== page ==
Hydraulic fracturing has been widely used for enhancing gas and oil recovery. Often the desire is for the hydraulic fractures to be confined in the reservoir layer, while in other cases the desire is to grow through barriers in order to connect production across multiple strata. In either case, accurate prediction of height growth is important for successful design. This research is oriented to study the hydraulic fracture propagation in the layered reservoirs using: 1) fully coupled, lattice type Distinct Element (DEM) simulator, and 2) laboratory experiments carried out using an analogue three-layered medium constructed from transparent polyurethane.
The work is presented in three parts. Firstly, I present experimental validation of several theoretically-predicted asymptotic behaviors, namely for hydraulic fracture growth under conditions of negligible fracture toughness, with growth progressing from early-time radial geometry to large-time blade-like (PKN) geometry. Secondly, I present laboratory experiments comprising a parametric study in hydraulic fracture containment/height growth. There are four observed geometries generated by these experiments: containment, height growth, T-shape growth and the combination of height growth and T-shape. The results indicate that these cases fall within distinct regions when plotted in a parametric space defined by horizontal confining stress contrast between the reservoir and barrier layers as well as the vertical confining stress, both normalized by the fluid pressure. Finally, a numerical study of hydraulic fracture containment in layered reservoirs is carried out. Again, four distinct geometries are observed, depending on the input parameters. These numerical results match well to relevant experimental benchmarks, and they extend the dimensionless parameters beyond what can be considered in the laboratory configuration.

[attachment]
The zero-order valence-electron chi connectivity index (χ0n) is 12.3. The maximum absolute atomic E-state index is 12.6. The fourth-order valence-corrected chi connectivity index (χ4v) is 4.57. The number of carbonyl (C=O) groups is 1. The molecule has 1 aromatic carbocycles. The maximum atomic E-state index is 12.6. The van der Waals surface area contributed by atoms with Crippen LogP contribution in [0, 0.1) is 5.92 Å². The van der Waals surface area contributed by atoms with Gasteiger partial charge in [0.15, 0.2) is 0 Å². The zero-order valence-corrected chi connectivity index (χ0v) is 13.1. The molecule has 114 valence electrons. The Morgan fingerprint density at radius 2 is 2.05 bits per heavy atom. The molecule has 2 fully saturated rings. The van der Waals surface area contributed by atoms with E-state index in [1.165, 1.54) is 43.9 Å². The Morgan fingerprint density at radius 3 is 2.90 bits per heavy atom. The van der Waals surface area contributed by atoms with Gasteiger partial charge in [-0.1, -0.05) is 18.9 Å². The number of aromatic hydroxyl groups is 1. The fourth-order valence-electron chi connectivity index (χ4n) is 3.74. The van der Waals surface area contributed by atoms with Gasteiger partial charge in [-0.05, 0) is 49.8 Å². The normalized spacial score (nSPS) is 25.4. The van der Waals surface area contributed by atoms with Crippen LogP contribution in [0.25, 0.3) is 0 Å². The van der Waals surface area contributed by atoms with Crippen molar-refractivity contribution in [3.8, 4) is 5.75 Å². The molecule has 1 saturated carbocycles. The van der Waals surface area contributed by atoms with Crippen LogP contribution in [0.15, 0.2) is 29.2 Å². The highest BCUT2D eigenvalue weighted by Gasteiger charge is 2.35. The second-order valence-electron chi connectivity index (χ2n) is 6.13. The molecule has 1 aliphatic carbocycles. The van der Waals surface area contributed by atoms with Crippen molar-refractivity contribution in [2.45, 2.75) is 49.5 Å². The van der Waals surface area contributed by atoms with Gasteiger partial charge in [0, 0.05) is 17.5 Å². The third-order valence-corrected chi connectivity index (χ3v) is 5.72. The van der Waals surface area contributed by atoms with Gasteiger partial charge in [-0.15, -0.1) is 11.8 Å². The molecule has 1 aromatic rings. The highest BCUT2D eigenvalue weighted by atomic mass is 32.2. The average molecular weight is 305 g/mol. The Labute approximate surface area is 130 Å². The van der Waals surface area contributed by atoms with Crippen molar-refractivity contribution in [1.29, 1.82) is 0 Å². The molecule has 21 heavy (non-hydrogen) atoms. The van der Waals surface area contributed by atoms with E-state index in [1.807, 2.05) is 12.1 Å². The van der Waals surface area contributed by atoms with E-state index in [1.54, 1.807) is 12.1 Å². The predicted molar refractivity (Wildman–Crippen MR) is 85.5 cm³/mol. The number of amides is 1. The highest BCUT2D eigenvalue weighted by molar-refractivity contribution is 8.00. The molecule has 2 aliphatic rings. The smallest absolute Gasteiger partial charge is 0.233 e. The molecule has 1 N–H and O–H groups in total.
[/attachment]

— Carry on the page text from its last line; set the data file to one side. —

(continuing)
The results presented in this paper show the vital role of weak interfaces for determining hydraulic fracture height growth. This research shows that neglecting the role of weak interfaces on hydraulic fracture height growth must be done with the utmost of caution and only if the combination of stress conditions, rock strength, and horizontal interface strength can indeed show to correspond to a range where the interface is expected to play a negligible role in limiting the fracture height growth.
|School:||University of Pittsburgh|
|School Location:||United States -- Pennsylvania|
|Source:||DAI-B 79/09(E), Dissertation Abstracts International|
|Subjects:||Civil engineering, Petroleum engineering|
|Keywords:||Height growth, Hydraulic fracture simulation, Lattice media, Layered reservoirs, Weak interfaces|
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